Trusted medical and psychological research are imperative to finding new methods for fighting substance addiction. Instead of limiting scholarly efforts to understand this disease, we must support efforts to open new avenues to success. Limitations based on "ethical concerns" that don't make sense inhibit understandings that could potentially save lives.

The Preamble of the American Psychological Association's Ethical Principles and Code of Conduct states the following:

"Psychologists are committed to increasing scientific and professional knowledge of behavior and people's understanding of themselves and others and to the use of such knowledge to improve the condition of individuals, organizations and society. Psychologists respect and protect civil and human rights and the central importance of freedom of inquiry and expression in research, teaching, and publication."



A responsible code of research for the APA is defined by federal agencies. Need I say more? The federal government often responds with turtle-like efficiency as red tape and politics clog important arteries of a desperate humankind. As the APA follows governmental restrictions to "respect and protect civil and human rights," a democracy should be aware a national epidemic supersedes antiquated policy in the field of research.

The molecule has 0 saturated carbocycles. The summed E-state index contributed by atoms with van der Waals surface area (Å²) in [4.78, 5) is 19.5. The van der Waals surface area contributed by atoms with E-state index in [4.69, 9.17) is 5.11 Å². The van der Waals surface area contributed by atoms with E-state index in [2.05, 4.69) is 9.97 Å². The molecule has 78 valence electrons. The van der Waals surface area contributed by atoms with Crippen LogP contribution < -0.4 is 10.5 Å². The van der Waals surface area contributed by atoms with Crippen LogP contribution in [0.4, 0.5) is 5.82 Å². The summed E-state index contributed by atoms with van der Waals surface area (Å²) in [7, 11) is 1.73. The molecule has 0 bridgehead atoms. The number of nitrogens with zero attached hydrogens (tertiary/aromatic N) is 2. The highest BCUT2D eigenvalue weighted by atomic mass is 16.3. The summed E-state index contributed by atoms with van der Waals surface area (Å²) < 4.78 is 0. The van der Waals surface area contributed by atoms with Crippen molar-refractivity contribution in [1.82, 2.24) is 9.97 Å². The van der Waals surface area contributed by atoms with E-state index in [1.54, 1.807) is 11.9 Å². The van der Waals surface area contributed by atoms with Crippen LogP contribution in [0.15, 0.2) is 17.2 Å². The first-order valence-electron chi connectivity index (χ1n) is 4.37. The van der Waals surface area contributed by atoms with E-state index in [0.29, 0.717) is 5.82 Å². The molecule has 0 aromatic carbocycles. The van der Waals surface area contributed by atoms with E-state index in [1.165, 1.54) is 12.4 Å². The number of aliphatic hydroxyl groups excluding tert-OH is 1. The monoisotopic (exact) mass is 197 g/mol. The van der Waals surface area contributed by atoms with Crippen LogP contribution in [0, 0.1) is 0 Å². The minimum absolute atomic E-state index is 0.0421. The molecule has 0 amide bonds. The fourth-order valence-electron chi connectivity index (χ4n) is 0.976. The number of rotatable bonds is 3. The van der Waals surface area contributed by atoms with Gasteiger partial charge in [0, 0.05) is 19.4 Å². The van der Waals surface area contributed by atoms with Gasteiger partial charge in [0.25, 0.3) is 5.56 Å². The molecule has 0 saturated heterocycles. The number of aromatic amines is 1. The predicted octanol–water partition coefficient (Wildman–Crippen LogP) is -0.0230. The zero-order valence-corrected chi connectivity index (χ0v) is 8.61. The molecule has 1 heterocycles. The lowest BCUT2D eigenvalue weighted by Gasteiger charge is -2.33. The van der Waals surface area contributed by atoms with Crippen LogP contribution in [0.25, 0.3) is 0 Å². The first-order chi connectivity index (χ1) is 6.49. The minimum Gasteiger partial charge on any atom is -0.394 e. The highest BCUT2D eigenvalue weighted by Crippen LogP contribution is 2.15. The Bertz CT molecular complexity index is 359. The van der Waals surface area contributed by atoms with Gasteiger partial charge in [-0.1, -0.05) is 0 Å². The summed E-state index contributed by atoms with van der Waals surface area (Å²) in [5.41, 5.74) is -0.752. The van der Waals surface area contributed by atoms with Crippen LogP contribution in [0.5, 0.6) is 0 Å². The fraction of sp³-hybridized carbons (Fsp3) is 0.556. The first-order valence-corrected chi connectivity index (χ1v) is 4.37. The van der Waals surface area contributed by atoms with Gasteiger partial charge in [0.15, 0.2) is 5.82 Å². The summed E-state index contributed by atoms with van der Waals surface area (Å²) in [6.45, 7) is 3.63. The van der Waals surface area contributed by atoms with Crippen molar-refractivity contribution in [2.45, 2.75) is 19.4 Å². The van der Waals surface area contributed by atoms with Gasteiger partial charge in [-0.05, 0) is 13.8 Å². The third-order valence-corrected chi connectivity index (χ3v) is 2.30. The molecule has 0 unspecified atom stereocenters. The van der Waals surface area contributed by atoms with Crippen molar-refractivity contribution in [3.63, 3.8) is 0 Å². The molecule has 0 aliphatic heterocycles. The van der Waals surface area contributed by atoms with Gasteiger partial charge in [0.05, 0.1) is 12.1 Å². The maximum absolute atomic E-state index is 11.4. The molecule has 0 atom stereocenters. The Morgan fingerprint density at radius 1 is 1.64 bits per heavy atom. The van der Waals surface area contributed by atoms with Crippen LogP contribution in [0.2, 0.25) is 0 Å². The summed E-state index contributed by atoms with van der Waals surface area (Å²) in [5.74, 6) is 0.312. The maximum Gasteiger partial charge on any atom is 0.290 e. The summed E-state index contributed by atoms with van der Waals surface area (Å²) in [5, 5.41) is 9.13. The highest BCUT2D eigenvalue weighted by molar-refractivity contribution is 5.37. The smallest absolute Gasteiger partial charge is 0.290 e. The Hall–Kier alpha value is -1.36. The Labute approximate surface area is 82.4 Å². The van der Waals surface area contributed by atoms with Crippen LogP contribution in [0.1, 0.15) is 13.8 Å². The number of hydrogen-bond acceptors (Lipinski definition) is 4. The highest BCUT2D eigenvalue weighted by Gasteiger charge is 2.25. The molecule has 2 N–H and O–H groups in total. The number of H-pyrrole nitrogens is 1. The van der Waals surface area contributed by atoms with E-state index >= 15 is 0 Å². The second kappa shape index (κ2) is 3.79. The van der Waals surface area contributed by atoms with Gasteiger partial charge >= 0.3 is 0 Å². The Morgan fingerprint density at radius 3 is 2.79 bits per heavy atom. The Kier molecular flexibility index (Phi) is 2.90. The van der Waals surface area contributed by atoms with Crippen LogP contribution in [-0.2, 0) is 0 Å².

To say we are desperate for answers to curb drug abuse is the understatement of the new opiate age. I, for one, desperately want to know more about the attraction and the control associated with substances, and I want experts to study the right people and have opportunities to research for needed answers quickly. Judgments by unqualified statesmen and governmental officials can bring thorough, evidence-based research to a halt. Efforts to defeat the greed often associated with political corruption and power politics have to constantly contend with the stigma of a disease that threatens the future existence of a democratic American society.